- Darold Fredricks, San Bruno, Arcadia Publishing, San Francisco, 2003, pp.4, 11. Books.google.com. Retrieved 2013-09-19.
- California's geographic names: a ... - Google Books. Books.google.com. Retrieved 2010-09-06.
- "City History, from". www.sanbruno.ca.gov. Retrieved 2013-09-19.
- "Accessed February 8, 2007". History.navy.mil. Retrieved 2013-09-19.
- "Accessed February 8, 2007". History.navy.mil. Retrieved 2013-09-19.
- Bryan Krefft. "El Camino Theatre". Cinema Treasures, LLC. Retrieved 7 April 2013.
- Century at Tanforan and XD Showtimes & Tickets - 94066 Movie Theaters. Movies.eventful.com. Retrieved on 2013-07-21.
- Kawahara, Lewis. "Tanforan" Densho Encyclopedia. Retrieved 2014-06-20.
- People v. City of San Bruno (1954). Text
- Geological Survey Professional Paper. U.S. Government Printing Office. p. 4.
- "Technology and Entrepreneurship in Silicon Valley". Nobelprize.org. Retrieved 2013-09-19.
- First Name Middle Name Last Name. "IEEE Xplore - Exhibitors at the Radio Engineering Show" (PDF). Ieeexplore.ieee.org. doi:10.1109/JRPROC.1940.229071. Retrieved 2013-09-19.
- http://jeff560.tripod.com/1948fm.html; http://bostonradio.org/fm-1950.html
- Off the record: the technology and ... - Google Books. Books.google.com. Retrieved 2010-09-06.
- A Biography of Richard Ranger and History of the Rangertone Corp Archived November 25, 2010, at the Wayback Machine.
- "Eitel-McCullough, Inc. building in San Carlos, 1959". Content.cdlib.org. 2006-03-23. Retrieved 2013-09-19.
- (German) Eimac manufacturer in USA, Tube manufacturer from United Sta. Radiomuseum.org. Retrieved on 2013-07-21.
- Gary Y. Okihiro (11 June 2013). Encyclopedia of Japanese American Internment. ABC-CLIO. pp. 226–228. ISBN 978-0-313-39916-9.
- Alan Michelson (2005). "Tanforan Race Track, San Bruno, CA". Pacific Coast Architecture Database. University of Washington. Retrieved 5 March 2015.
- "Gap Office Building, 901 Cherry Street". Center for the Built Environment. The Regents of the University of California. Retrieved 18 August 2014.
"The Gap, Inc.". CalRecycle. State of California. 15 April 2002. Retrieved 18 August 2014.
- Dineen, J.K. (2 May 2010). "Walmart.com bags new headquarters". San Francisco Business Times. American City Business Journals. Retrieved 18 August 2014.
- Sandra Gonzales; Mike Rosenberg; Jesse Dungan; Diana Samuels (September 9, 2010). "San Bruno explosion and fire destroys dozens of homes; one dead, many injured". Mercury News. Retrieved September 10, 2010.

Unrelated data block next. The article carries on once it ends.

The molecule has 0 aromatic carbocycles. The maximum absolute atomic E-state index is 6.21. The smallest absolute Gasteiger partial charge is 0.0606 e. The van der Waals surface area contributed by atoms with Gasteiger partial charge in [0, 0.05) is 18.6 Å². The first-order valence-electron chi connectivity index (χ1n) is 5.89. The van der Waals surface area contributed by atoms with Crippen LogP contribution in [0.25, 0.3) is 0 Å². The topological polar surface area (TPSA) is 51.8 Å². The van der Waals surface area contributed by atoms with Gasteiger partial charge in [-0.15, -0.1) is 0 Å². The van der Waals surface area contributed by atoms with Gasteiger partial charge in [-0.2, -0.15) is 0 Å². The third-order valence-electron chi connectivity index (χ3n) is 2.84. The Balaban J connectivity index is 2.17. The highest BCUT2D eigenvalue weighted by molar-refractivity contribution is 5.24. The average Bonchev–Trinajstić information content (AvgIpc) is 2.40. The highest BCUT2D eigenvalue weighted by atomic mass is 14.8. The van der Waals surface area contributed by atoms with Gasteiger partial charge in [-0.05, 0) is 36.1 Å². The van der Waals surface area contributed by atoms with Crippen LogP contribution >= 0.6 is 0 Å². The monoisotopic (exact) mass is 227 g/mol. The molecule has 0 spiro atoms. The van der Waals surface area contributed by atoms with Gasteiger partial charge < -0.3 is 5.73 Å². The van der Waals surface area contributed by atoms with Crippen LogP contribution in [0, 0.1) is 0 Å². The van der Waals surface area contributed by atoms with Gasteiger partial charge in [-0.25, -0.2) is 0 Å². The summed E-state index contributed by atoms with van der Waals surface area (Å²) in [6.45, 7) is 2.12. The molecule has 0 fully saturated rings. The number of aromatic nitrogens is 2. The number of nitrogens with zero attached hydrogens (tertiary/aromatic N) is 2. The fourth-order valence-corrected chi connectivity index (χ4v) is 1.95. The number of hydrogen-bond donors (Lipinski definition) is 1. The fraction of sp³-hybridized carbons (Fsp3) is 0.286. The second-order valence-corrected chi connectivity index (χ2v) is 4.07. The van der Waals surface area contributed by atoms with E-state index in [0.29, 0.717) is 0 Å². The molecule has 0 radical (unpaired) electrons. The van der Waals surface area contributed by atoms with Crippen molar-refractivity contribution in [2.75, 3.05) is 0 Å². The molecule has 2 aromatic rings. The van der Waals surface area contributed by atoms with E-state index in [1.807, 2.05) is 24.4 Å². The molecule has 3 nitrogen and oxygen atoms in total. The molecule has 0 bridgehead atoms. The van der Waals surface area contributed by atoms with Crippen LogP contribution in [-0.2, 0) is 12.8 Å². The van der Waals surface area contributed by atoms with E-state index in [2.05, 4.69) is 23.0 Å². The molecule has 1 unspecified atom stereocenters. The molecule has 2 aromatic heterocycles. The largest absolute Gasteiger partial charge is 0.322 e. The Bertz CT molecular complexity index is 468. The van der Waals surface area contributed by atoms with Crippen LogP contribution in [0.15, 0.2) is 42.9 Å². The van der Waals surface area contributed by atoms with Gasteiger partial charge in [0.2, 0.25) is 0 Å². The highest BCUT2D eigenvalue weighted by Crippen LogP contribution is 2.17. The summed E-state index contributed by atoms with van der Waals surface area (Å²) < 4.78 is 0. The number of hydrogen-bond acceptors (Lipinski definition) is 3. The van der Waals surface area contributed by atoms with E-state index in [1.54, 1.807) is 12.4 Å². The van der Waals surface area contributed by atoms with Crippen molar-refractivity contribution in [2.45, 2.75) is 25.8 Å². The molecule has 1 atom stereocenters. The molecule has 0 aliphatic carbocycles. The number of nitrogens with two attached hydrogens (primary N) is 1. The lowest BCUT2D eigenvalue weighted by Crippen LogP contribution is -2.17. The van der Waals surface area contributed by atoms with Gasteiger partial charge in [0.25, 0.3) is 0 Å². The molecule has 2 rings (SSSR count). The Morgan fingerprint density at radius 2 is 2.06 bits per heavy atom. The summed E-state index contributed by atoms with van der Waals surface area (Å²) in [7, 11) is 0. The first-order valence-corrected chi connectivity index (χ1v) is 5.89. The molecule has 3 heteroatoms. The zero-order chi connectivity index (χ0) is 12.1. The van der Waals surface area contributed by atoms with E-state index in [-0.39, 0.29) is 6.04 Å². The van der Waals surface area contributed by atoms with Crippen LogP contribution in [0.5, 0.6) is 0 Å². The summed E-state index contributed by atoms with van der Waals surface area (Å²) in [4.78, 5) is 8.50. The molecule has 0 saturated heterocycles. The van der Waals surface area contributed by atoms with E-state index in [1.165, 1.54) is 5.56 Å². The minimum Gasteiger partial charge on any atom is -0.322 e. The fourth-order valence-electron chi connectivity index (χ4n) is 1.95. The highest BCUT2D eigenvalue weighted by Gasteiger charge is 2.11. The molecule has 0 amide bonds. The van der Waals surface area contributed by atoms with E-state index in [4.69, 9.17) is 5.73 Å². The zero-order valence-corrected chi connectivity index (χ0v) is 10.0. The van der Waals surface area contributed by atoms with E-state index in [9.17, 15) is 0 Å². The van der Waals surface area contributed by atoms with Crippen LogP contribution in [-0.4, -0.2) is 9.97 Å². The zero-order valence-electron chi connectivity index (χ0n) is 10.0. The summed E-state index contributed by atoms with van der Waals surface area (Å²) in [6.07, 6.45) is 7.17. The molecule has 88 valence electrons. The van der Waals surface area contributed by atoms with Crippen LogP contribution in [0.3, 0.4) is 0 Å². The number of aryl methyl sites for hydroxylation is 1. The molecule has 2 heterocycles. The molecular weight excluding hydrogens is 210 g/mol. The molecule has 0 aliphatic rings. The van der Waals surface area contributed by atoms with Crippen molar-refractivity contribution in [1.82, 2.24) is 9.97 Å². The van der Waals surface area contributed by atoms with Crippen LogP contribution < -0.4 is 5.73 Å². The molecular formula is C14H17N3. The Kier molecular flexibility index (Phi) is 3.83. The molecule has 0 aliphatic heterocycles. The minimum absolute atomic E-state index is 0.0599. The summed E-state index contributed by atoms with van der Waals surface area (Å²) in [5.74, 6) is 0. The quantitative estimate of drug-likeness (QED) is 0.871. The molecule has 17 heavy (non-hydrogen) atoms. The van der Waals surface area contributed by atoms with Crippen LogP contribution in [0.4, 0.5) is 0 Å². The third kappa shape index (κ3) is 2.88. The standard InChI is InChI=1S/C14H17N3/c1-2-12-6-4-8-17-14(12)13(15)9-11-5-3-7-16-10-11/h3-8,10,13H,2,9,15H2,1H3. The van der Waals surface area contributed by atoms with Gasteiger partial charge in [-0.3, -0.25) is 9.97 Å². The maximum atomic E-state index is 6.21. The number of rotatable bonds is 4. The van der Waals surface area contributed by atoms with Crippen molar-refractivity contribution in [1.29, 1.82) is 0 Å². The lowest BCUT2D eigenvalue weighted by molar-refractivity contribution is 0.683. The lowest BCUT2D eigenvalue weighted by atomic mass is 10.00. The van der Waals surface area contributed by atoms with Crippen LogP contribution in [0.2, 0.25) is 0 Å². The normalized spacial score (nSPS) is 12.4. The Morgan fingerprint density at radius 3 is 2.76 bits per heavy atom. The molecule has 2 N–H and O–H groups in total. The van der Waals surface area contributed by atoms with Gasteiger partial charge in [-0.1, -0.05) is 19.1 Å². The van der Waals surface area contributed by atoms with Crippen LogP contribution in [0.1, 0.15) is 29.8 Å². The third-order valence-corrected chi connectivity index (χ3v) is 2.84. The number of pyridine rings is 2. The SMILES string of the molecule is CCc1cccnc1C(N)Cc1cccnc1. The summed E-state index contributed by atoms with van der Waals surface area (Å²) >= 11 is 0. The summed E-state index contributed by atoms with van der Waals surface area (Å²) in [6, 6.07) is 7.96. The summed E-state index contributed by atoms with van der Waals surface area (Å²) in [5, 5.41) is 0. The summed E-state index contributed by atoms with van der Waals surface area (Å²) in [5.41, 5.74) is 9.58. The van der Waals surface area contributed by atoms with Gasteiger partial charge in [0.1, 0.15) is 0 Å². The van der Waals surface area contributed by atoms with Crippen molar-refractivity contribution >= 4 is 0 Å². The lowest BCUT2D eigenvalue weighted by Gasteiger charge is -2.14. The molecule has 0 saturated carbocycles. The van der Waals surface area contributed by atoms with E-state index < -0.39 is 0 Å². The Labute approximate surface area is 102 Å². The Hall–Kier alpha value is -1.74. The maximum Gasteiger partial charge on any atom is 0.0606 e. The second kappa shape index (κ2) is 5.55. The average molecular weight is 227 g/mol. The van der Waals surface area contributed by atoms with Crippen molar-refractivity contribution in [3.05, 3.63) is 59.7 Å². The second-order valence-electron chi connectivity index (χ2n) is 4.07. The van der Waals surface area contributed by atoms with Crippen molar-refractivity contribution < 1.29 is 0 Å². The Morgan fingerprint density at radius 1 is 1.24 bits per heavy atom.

- Trevor Hunnicutt (September 9, 2010). "1 death confirmed in fire south of San Francisco". Yahoo! News. Retrieved September 10, 2010.
- "Deadly natural gas explosion and fire in San Bruno, California". CIMSS Satellite Blog. September 10, 2010.
- "Homes ablaze after explosion near San Francisco". MSNBC. September 9, 2010.
- Lagos, Marisa; Fagan, Kevin; Cabanatuan, Michael; Berton, Justin (September 14, 2010). "San Bruno fire levels neighborhood - gas explosion". The San Francisco Chronicle.
- Nagourney, Adam; Wollan, Malia (September 10, 2010). "Inquiry Sifting Cause of Blast in the Bay Area". The New York Times.
- "Natural gas explosion rocks San Bruno; 4 dead". ABC7 News. September 10, 2010.
- Lowy, Joan (September 10, 2010). "NTSB to investigate explosion, fire in Calif.". San Francisco Chronicle.
- "PG&E sets aside $100M fund for Calif Blast Victims.". Associated Press. September 13, 2010.
- Rusmore, Jean; Frances Spangle; Betsy Crowder; Sue LaTourrette (2005). Peninsula trails: hiking & biking trails on the San Francisco Peninsula. Wilderness Press. p. 349. ISBN 978-0-89997-366-1. Retrieved 2009-05-29.
- "Major Navy and Marine Corps Installations During World War II". The California State Military Museum. California State Military Department. 2009-02-20. Retrieved 2009-05-29.
- "The San Bruno Historical Photo Gallery". History. City of San Bruno. Retrieved 2009-05-29.
- "History". NAVFAC Southwest. U.S. Navy. Retrieved 2009-05-29.
- "1993 Commission Recommendations". Base Closures and Realignments. Department of Defense. 1996-03-31. Retrieved 2009-05-29.
- "Pacific Region (San Francisco)". Pacific Region. The U.S. National Archives and Records Administration. Retrieved 2009-05-29.
- "Headquarters Company, 23rd Marine Regiment". Marine Forces Reserve. United States Marine Corps. 2004-10-28. Retrieved 2009-05-29.
- "23rd Marine Regiment". GlobalSecurity.org. John Pike. 2005-04-26. Retrieved 2009-05-29.
- Worth, Katie (May 13, 2009). "The Crossing in San Bruno wins mixed reviews". Local. San Francisco Examiner. Retrieved May 29, 2009.
- "City of San Bruno CAFR" (PDF). Retrieved 2013-09-19.
- "Consolidation of Local Governments in Japan and Effects on Sister City Relationships", Consulate General of Japan, San Francisco
|Wikimedia Commons has media related to San Bruno, California.|